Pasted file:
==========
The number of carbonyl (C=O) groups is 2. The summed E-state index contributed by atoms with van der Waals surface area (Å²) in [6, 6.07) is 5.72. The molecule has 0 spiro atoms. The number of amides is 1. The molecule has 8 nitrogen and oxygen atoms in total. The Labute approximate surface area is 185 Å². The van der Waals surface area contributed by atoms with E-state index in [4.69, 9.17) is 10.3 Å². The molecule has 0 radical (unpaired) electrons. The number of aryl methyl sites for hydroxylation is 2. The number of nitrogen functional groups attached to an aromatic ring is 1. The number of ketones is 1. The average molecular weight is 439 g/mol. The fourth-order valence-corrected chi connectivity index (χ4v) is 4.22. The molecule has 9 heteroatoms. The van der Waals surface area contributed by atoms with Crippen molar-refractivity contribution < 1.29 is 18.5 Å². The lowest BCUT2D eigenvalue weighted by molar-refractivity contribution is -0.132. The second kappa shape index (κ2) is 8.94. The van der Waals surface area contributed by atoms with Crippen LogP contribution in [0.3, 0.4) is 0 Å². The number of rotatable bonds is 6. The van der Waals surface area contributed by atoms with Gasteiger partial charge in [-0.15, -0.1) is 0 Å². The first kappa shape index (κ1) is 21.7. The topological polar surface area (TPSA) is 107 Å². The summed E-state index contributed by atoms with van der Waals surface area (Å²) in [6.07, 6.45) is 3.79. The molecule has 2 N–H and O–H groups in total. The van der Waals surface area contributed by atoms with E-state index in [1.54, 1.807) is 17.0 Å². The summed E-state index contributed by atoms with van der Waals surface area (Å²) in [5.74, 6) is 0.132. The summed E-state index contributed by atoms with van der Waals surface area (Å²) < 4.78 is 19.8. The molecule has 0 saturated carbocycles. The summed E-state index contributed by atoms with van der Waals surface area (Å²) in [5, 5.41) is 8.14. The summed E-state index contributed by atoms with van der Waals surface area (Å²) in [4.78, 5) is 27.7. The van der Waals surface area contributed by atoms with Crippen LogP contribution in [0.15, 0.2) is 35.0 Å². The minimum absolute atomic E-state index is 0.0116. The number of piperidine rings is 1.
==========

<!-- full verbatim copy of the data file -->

The number of carbonyl (C=O) groups is 2. The summed E-state index contributed by atoms with van der Waals surface area (Å²) in [6, 6.07) is 5.72. The molecule has 0 spiro atoms. The number of amides is 1. The molecule has 8 nitrogen and oxygen atoms in total. The Labute approximate surface area is 185 Å². The van der Waals surface area contributed by atoms with E-state index in [4.69, 9.17) is 10.3 Å². The molecule has 0 radical (unpaired) electrons. The number of aryl methyl sites for hydroxylation is 2. The number of nitrogen functional groups attached to an aromatic ring is 1. The number of ketones is 1. The average molecular weight is 439 g/mol. The fourth-order valence-corrected chi connectivity index (χ4v) is 4.22. The molecule has 9 heteroatoms. The van der Waals surface area contributed by atoms with Crippen molar-refractivity contribution < 1.29 is 18.5 Å². The lowest BCUT2D eigenvalue weighted by molar-refractivity contribution is -0.132. The second kappa shape index (κ2) is 8.94. The van der Waals surface area contributed by atoms with Crippen LogP contribution in [0.3, 0.4) is 0 Å². The number of rotatable bonds is 6. The van der Waals surface area contributed by atoms with Gasteiger partial charge in [-0.15, -0.1) is 0 Å². The first kappa shape index (κ1) is 21.7. The topological polar surface area (TPSA) is 107 Å². The summed E-state index contributed by atoms with van der Waals surface area (Å²) in [6.07, 6.45) is 3.79. The molecule has 2 N–H and O–H groups in total. The van der Waals surface area contributed by atoms with E-state index in [1.54, 1.807) is 17.0 Å². The summed E-state index contributed by atoms with van der Waals surface area (Å²) in [5.74, 6) is 0.132. The summed E-state index contributed by atoms with van der Waals surface area (Å²) < 4.78 is 19.8. The molecule has 0 saturated carbocycles. The summed E-state index contributed by atoms with van der Waals surface area (Å²) in [5, 5.41) is 8.14. The summed E-state index contributed by atoms with van der Waals surface area (Å²) in [4.78, 5) is 27.7. The van der Waals surface area contributed by atoms with Crippen LogP contribution in [0.15, 0.2) is 35.0 Å². The minimum absolute atomic E-state index is 0.0116. The number of piperidine rings is 1.